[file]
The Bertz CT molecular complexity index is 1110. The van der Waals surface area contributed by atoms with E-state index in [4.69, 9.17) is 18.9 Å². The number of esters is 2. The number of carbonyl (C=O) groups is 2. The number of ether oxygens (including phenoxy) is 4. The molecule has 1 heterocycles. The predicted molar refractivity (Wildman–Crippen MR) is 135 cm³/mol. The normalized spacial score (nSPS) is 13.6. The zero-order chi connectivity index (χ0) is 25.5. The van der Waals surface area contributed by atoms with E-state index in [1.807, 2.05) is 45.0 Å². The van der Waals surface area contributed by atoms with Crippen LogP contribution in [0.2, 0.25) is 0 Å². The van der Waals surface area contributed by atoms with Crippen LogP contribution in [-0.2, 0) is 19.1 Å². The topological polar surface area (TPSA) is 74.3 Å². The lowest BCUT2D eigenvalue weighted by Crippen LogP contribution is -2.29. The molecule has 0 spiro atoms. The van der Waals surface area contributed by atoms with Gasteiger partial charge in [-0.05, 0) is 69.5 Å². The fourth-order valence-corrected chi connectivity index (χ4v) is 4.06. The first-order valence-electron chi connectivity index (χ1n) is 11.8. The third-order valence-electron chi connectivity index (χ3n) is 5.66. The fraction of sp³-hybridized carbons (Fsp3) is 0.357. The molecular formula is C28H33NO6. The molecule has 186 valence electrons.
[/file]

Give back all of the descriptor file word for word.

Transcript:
The Bertz CT molecular complexity index is 1110. The van der Waals surface area contributed by atoms with E-state index in [4.69, 9.17) is 18.9 Å². The number of esters is 2. The number of carbonyl (C=O) groups is 2. The number of ether oxygens (including phenoxy) is 4. The molecule has 1 heterocycles. The predicted molar refractivity (Wildman–Crippen MR) is 135 cm³/mol. The normalized spacial score (nSPS) is 13.6. The zero-order chi connectivity index (χ0) is 25.5. The van der Waals surface area contributed by atoms with E-state index in [1.807, 2.05) is 45.0 Å². The van der Waals surface area contributed by atoms with Crippen LogP contribution in [0.2, 0.25) is 0 Å². The van der Waals surface area contributed by atoms with Crippen LogP contribution in [-0.2, 0) is 19.1 Å². The topological polar surface area (TPSA) is 74.3 Å². The lowest BCUT2D eigenvalue weighted by Crippen LogP contribution is -2.29. The molecule has 0 spiro atoms. The van der Waals surface area contributed by atoms with Gasteiger partial charge in [-0.05, 0) is 69.5 Å². The fourth-order valence-corrected chi connectivity index (χ4v) is 4.06. The first-order valence-electron chi connectivity index (χ1n) is 11.8. The third-order valence-electron chi connectivity index (χ3n) is 5.66. The fraction of sp³-hybridized carbons (Fsp3) is 0.357. The molecular formula is C28H33NO6. The molecule has 186 valence electrons.